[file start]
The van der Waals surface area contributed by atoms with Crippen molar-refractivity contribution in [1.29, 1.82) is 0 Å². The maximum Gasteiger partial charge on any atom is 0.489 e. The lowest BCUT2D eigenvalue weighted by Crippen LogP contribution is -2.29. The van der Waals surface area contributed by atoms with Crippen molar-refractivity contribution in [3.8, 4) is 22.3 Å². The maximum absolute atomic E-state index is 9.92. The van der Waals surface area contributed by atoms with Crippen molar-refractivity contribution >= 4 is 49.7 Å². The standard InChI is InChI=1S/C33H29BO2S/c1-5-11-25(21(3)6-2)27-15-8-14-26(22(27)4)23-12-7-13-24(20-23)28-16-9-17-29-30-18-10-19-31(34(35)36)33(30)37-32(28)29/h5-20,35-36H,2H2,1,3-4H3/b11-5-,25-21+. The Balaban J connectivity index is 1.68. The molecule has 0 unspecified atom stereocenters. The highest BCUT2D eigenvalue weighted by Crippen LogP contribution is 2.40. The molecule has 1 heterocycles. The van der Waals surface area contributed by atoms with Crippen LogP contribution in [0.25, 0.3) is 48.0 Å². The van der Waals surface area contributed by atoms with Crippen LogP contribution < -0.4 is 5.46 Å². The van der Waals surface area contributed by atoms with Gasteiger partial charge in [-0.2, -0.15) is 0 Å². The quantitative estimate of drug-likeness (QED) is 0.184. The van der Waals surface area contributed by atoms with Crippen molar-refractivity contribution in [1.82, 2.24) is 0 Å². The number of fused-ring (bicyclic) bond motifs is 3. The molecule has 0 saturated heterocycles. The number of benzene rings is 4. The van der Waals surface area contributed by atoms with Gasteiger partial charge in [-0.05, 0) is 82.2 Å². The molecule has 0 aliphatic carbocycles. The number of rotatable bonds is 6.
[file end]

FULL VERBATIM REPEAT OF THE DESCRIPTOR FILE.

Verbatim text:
The van der Waals surface area contributed by atoms with Crippen molar-refractivity contribution in [1.29, 1.82) is 0 Å². The maximum Gasteiger partial charge on any atom is 0.489 e. The lowest BCUT2D eigenvalue weighted by Crippen LogP contribution is -2.29. The van der Waals surface area contributed by atoms with Crippen molar-refractivity contribution in [3.8, 4) is 22.3 Å². The maximum absolute atomic E-state index is 9.92. The van der Waals surface area contributed by atoms with Crippen molar-refractivity contribution >= 4 is 49.7 Å². The standard InChI is InChI=1S/C33H29BO2S/c1-5-11-25(21(3)6-2)27-15-8-14-26(22(27)4)23-12-7-13-24(20-23)28-16-9-17-29-30-18-10-19-31(34(35)36)33(30)37-32(28)29/h5-20,35-36H,2H2,1,3-4H3/b11-5-,25-21+. The Balaban J connectivity index is 1.68. The molecule has 0 unspecified atom stereocenters. The highest BCUT2D eigenvalue weighted by Crippen LogP contribution is 2.40. The molecule has 1 heterocycles. The van der Waals surface area contributed by atoms with Crippen LogP contribution in [0.25, 0.3) is 48.0 Å². The van der Waals surface area contributed by atoms with Crippen LogP contribution < -0.4 is 5.46 Å². The van der Waals surface area contributed by atoms with Gasteiger partial charge in [-0.2, -0.15) is 0 Å². The quantitative estimate of drug-likeness (QED) is 0.184. The van der Waals surface area contributed by atoms with Crippen molar-refractivity contribution in [1.82, 2.24) is 0 Å². The number of fused-ring (bicyclic) bond motifs is 3. The molecule has 0 saturated heterocycles. The number of benzene rings is 4. The van der Waals surface area contributed by atoms with Gasteiger partial charge in [-0.05, 0) is 82.2 Å². The molecule has 0 aliphatic carbocycles. The number of rotatable bonds is 6.